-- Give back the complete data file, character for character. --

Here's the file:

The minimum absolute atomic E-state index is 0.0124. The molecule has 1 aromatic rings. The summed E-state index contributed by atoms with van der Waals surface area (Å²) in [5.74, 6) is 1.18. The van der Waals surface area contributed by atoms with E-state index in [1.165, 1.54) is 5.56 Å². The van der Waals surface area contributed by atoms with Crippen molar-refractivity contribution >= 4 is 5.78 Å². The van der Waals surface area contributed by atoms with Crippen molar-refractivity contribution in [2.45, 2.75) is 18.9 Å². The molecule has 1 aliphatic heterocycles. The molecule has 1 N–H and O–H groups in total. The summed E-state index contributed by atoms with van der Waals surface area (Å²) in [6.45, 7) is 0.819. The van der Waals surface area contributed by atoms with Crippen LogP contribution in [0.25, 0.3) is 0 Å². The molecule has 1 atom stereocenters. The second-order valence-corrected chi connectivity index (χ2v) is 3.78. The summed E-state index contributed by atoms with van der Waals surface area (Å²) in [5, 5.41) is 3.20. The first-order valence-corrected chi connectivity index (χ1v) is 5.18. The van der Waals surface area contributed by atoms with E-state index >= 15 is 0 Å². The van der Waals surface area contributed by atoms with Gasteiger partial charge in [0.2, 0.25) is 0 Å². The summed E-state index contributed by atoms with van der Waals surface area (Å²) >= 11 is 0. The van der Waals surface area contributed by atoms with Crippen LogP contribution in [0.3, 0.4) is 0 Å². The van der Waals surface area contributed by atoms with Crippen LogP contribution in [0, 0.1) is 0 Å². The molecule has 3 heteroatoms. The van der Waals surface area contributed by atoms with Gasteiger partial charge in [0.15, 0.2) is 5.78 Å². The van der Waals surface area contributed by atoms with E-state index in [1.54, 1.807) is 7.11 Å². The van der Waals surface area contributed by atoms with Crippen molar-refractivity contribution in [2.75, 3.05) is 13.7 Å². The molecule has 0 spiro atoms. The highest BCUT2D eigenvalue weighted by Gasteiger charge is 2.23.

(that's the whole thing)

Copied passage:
The minimum absolute atomic E-state index is 0.0124. The molecule has 1 aromatic rings. The summed E-state index contributed by atoms with van der Waals surface area (Å²) in [5.74, 6) is 1.18. The van der Waals surface area contributed by atoms with E-state index in [1.165, 1.54) is 5.56 Å². The van der Waals surface area contributed by atoms with Crippen molar-refractivity contribution >= 4 is 5.78 Å². The van der Waals surface area contributed by atoms with Crippen molar-refractivity contribution in [2.45, 2.75) is 18.9 Å². The molecule has 1 aliphatic heterocycles. The molecule has 1 N–H and O–H groups in total. The summed E-state index contributed by atoms with van der Waals surface area (Å²) in [6.45, 7) is 0.819. The van der Waals surface area contributed by atoms with Crippen LogP contribution in [0.25, 0.3) is 0 Å². The molecule has 1 atom stereocenters. The second-order valence-corrected chi connectivity index (χ2v) is 3.78. The summed E-state index contributed by atoms with van der Waals surface area (Å²) in [5, 5.41) is 3.20. The first-order valence-corrected chi connectivity index (χ1v) is 5.18. The van der Waals surface area contributed by atoms with E-state index >= 15 is 0 Å². The van der Waals surface area contributed by atoms with Gasteiger partial charge in [0.2, 0.25) is 0 Å². The summed E-state index contributed by atoms with van der Waals surface area (Å²) >= 11 is 0. The van der Waals surface area contributed by atoms with Crippen LogP contribution in [0.3, 0.4) is 0 Å². The van der Waals surface area contributed by atoms with Crippen LogP contribution in [0, 0.1) is 0 Å². The molecule has 3 heteroatoms. The van der Waals surface area contributed by atoms with Gasteiger partial charge in [0.15, 0.2) is 5.78 Å². The van der Waals surface area contributed by atoms with E-state index in [1.54, 1.807) is 7.11 Å². The van der Waals surface area contributed by atoms with Crippen molar-refractivity contribution in [2.75, 3.05) is 13.7 Å². The molecule has 0 spiro atoms. The highest BCUT2D eigenvalue weighted by Gasteiger charge is 2.23.